I’ve mentioned the European Handbook for Crowdsourced Geographic Information in the last post, and explained how it came about. My contribution to the book is a chapter titled ‘Why is Participation Inequality Important?‘. The issue of participation inequality, also known as the 90:9:1 rule, or skewed contribution, has captured my interest for a while now. I have also explored it in my talk at the ECSA conference on ‘participatory [citizen] science‘ and elsewhere.
In this fairly short chapter what I am trying to communicate is that while we know that participation inequality is happening and part of crowdsourced information, we need to consider how it influences issues such as data quality, and think how it come about. I am trying to make suggest how we ended with skewed contributions – after all, at the beginnings of most projects, everyone are at the same level – zero contribution, and then participation inequality emerge.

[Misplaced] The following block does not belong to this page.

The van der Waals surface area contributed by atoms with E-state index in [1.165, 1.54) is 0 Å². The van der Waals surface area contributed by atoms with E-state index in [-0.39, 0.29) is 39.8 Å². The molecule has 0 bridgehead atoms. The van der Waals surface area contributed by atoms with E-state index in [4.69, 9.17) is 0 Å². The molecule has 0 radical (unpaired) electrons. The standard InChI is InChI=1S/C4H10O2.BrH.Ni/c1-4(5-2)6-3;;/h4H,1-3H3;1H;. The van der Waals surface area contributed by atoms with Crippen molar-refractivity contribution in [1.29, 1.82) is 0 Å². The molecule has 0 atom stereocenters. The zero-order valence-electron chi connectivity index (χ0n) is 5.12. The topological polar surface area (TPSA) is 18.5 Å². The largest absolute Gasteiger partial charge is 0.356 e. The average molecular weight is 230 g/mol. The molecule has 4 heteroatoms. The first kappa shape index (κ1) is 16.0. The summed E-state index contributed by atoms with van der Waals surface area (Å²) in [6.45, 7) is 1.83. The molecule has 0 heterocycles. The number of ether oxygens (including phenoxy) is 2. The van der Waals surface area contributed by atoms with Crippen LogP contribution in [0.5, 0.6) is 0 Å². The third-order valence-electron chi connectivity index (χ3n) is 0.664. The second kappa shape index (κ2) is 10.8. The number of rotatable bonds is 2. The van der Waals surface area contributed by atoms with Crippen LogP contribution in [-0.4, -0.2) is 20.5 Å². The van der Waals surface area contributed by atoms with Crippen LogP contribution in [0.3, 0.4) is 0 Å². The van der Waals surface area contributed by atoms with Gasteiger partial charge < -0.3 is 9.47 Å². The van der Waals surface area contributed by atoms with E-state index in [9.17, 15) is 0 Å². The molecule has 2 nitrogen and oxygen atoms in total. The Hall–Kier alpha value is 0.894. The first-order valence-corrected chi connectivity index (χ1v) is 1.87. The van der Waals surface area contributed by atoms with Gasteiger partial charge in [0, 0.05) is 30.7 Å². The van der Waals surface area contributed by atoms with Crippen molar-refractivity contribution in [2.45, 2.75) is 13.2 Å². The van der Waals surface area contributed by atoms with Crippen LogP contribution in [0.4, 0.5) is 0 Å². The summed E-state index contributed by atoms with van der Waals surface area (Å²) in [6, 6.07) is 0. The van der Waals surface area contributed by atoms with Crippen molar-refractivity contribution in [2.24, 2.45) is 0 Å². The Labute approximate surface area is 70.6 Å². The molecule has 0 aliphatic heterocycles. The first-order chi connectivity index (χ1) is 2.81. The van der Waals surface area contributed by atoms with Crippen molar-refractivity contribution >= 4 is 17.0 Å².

I have used the iconic graph of contribution to OpenStreetMap that Harry Wood created, but the chapter is discussing other projects and activities where you can come across this phenomena.